Tune In, Sign Out
I’m old enough to remember when most television broadcasts were black and white and content was produced and distributed by three national networks and their local affiliates. After school I’d watch Jonny Quest and Maverick before homework and Jackie Gleason and Mutual Omaha’s Wild Kingdom before bedtime—assuming a stiff breeze hadn’t knocked the antenna out of kilter. On weekends, we watched whatever ball game the networks decided would bring in the most revenue, and if our local teams didn’t make the cut, there was always the ever-faithful radio.
There were the nightly newscasts, 22 minute affairs—not counting the commercials for antacids—delivered by sober white men in dark suits, the souls of understatement. The newsmen came on at 6:00 pm and reappeared for a five-minute update just before midnight, followed by something called “the end of the broadcast day.” Then the studio would shut down behind a sign-off signal until early the next morning when a new broadcast day would begin.
I mention this because, given the pathology that now grips Washington, it is clear we are badly in need of a national sign-off signal. Our political elites have dug themselves so deep in the breastworks of partisan sniping they have abandoned the imperative of governing. It’s bad enough that the party that controls both chambers of Congress as well as the White House is divided from within over issues like immigration, trade and our deadbeat allies; extramural gridlock—the kind that pundits and demographers say will visit us a couple of weeks from now—would jam our two-party system to a premature death.
According to The Wall Street Journal, the president’s party has lost House seats in 18 of the last 20 midterm elections, with an average loss of 29 seats. The last time a president’s approval rating was as low as President Trump’s 40%, Republicans lost 30 seats. This year, Democrats must flip at least 23 seats to take a House majority. They are generally expected to win from 15 to 50 seats. How bad would that be?
I will concede that the economic and market expansions we enjoy today began with the previous administration that faced an unruly, divided government for much of its two terms. Furthermore, I read with interest a note from Wolfe Research arguing that a Democratic majority in both chambers of Congress wouldn’t necessarily tip the legislative scales conclusively in their favor. It pointed out that Trump’s signature legislation like tax cuts and deregulation would be hard to undo without veto-proof majorities. “Gridlock is the likely outcome and the markets love gridlock,” according to Wolfe. Under a Republican president, a split Congress historically has yielded 12% average annual returns. Gridlock also could act as a check on trade policy, reducing that downside risk.”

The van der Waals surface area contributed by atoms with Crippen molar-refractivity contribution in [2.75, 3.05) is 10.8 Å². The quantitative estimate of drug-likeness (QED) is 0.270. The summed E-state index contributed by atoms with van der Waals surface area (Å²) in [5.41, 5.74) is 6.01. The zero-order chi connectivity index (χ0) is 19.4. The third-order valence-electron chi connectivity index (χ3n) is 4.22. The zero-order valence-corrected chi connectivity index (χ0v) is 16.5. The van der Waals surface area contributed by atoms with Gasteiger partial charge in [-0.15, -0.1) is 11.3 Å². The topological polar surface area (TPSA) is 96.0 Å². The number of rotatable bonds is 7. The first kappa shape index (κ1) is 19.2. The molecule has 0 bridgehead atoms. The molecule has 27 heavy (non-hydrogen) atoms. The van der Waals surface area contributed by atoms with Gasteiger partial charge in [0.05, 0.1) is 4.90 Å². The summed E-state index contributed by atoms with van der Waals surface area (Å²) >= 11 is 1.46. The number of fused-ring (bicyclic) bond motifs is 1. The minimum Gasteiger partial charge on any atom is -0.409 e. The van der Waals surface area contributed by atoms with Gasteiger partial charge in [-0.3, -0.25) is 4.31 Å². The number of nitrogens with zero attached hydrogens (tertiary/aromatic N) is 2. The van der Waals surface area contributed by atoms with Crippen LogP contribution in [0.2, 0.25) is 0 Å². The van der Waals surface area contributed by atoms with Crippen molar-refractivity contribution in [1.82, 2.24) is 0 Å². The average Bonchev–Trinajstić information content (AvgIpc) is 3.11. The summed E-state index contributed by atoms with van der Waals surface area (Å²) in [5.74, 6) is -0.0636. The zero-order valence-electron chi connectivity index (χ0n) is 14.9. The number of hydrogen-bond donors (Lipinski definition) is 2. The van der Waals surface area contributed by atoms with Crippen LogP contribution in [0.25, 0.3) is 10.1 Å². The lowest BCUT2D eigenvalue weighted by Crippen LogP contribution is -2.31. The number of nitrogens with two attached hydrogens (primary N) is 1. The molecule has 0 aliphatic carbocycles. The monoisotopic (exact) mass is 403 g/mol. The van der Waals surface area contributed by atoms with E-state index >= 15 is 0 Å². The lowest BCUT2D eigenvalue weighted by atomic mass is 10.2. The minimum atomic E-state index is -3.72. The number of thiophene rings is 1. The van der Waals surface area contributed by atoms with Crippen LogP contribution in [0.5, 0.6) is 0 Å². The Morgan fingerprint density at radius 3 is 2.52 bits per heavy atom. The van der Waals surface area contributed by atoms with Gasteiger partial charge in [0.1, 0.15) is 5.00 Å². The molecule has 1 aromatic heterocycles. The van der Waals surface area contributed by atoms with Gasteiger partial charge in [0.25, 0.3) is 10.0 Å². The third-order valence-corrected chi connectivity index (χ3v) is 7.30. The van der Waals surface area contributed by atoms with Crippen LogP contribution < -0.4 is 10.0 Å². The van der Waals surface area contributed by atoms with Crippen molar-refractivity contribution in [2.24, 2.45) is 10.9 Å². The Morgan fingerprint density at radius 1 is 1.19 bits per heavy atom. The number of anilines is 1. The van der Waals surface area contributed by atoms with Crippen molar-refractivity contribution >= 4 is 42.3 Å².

Still, I am concerned that a paralyzed legislature will lead to the premature end to our current bull market and strong economy. Of what use is historic data when measuring a variable that has metastasized with such fury it has become hardly recognizable? The economy is made up of people, after all, and given the breaching levels of derangement in our nation’s capital, a contested election or impeachment hearing could make the difference between flight or fight. If animal spirits drive markets, what happens if they decide to stay in their caves and watch the DIY channel—particularly now, when everyone is renovating instead of buying because of rising interest rates and elevated home prices.
If that happens, we have no one but ourselves to blame. The 24-hour “news” cycle has done to our body politic what the Big Gulp has done to our arteries. Yet still we imbibe. It is artifice sustained by a gaggle of Beltway retreads, hangers-on and parlor creeps whose job is not to inform but to provoke, and in doing so they have converted the currency of news into an eternal, adolescent rant. As a popular commodity, it is peddled by elected officials and the circle perpetuates itself. As informed citizens, we are hell and gone from Bill Buckley’s Firing Line and This Week with David Brinkley. More’s the pity, as the Brits say.
In our business, we advise clients to mostly ignore their monthly account statements and focus instead on the horizon. We might impose the same discipline on ourselves when it comes to our elected classes, whose long-term failures are obscured by our daily dose of partisan dreck. Meanwhile, gut issues like health care, education, fiscal responsibility, infrastructure, immigration, income disparity and gun violence have been neglected by a succession of administrations from both parties, and with or without a majority in Congress.
Now that’s a scandal worth watching. And don’t forget your sign-off signal.